As it celebrates its centenary year, the International Labour Organization (ILO) must help to tackle inequality in the world of work through the efforts of its 180-plus members, said Director-General Guy Ryder on Wednesday
The ILO chief’s message coincides with the launch of an interactive campaign promoting the work of the organization.
Founded by 44 countries in the aftermath of the First World War, the organization’s mission was to address growing and potentially explosive discontent with poor working conditions in Europe.
Today, that objective is shared by ILO’s 187 Member States, Mr Ryder maintained, in a statement to mark 100 years since the body was founded on 6 June, 1919.
Noting that the nature of work “has changed out of all recognition” in many parts of the world since 1919, thanks in large part to technological advances, Mr Ryder warned that many people have not seen the benefits.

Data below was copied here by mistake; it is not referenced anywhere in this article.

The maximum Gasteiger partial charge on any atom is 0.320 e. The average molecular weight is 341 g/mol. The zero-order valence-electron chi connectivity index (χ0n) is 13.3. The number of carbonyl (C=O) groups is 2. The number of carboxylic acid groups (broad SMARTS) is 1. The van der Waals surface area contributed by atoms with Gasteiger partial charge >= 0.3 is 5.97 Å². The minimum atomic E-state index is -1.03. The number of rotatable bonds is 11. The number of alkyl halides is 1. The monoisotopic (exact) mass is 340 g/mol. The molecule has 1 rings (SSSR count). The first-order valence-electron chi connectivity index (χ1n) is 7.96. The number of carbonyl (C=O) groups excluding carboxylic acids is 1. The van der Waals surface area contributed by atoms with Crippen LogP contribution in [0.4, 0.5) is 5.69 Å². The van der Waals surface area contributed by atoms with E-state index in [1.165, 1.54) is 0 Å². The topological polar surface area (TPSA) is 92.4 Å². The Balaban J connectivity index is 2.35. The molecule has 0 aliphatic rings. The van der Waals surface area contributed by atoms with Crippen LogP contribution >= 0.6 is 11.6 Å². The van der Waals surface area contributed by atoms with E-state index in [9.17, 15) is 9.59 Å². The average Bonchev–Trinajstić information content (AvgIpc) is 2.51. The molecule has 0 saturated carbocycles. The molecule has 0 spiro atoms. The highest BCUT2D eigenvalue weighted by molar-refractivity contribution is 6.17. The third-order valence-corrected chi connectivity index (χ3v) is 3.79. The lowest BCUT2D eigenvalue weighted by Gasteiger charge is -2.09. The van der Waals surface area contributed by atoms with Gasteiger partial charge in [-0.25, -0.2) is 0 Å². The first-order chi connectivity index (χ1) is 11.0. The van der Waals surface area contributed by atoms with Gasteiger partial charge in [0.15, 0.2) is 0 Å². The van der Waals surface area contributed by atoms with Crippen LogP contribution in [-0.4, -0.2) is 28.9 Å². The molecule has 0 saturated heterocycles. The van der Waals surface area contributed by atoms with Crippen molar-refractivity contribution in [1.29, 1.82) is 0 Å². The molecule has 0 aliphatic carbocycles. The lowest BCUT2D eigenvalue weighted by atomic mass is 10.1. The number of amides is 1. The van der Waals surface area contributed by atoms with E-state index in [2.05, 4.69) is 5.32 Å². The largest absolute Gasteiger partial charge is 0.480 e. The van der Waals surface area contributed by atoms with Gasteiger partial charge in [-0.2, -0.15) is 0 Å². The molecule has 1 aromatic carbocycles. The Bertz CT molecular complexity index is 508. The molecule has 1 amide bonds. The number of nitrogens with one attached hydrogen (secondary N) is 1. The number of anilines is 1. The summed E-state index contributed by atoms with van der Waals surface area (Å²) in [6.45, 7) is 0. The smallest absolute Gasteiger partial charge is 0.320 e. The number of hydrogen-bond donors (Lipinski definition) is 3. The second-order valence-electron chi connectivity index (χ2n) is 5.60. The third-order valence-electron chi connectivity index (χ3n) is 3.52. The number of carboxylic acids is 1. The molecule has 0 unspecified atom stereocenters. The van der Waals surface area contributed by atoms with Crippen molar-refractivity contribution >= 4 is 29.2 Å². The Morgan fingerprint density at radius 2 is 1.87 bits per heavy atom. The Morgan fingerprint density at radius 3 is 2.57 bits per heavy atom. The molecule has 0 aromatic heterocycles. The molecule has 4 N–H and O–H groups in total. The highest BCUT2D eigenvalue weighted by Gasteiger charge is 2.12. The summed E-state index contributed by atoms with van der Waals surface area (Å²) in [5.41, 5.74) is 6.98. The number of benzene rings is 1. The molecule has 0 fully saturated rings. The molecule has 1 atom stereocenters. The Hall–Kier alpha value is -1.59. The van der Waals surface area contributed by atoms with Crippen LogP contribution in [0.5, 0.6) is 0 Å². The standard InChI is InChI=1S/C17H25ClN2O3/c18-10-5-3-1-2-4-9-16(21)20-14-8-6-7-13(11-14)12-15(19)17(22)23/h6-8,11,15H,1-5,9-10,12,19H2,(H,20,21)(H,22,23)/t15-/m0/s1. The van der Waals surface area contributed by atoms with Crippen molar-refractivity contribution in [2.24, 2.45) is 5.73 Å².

“Hopes and fears are unevenly distributed,” he said. “Uncertainty is high and the levels of trust are all too low. And this tells us that the ILO centenary matters. It matters to us all, whatever the country you live in.”
From the number of hours we work to the principle of a fair wage and protection for injured or sick workers, these and many other social benefits and workplace rights that people from many nations take for granted, are the fruit of ILO’s intervention on the global stage.
Its work to improve labour laws and standards worldwide is symbolized by a triple-locking gate at its former headquarters in Geneva – now the home of the World Trade Organization (WTO) – whose keys are marked separately with each partner: governments, workers and employers.
Video : The ILO Centenary – Why it matters to us all
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